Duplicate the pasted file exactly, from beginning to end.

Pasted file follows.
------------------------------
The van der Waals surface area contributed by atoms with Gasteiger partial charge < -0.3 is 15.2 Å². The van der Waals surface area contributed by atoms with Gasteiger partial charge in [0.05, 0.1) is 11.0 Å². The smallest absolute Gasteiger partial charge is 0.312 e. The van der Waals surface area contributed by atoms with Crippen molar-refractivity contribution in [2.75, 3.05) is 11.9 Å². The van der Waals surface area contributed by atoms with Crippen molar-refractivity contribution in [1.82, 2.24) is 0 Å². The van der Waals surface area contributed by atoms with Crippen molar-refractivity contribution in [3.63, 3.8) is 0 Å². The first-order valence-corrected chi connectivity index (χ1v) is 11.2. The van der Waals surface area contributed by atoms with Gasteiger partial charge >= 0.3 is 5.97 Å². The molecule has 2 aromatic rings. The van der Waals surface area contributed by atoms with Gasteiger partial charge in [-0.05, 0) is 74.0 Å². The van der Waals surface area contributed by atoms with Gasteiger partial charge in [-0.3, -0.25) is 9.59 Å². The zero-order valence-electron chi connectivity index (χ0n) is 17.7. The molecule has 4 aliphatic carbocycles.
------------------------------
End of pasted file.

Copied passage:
The van der Waals surface area contributed by atoms with Gasteiger partial charge < -0.3 is 15.2 Å². The van der Waals surface area contributed by atoms with Gasteiger partial charge in [0.05, 0.1) is 11.0 Å². The smallest absolute Gasteiger partial charge is 0.312 e. The van der Waals surface area contributed by atoms with Crippen molar-refractivity contribution in [2.75, 3.05) is 11.9 Å². The van der Waals surface area contributed by atoms with Crippen molar-refractivity contribution in [1.82, 2.24) is 0 Å². The van der Waals surface area contributed by atoms with Crippen molar-refractivity contribution in [3.63, 3.8) is 0 Å². The first-order valence-corrected chi connectivity index (χ1v) is 11.2. The van der Waals surface area contributed by atoms with Gasteiger partial charge >= 0.3 is 5.97 Å². The molecule has 2 aromatic rings. The van der Waals surface area contributed by atoms with Gasteiger partial charge in [-0.05, 0) is 74.0 Å². The van der Waals surface area contributed by atoms with Gasteiger partial charge in [-0.3, -0.25) is 9.59 Å². The zero-order valence-electron chi connectivity index (χ0n) is 17.7. The molecule has 4 aliphatic carbocycles.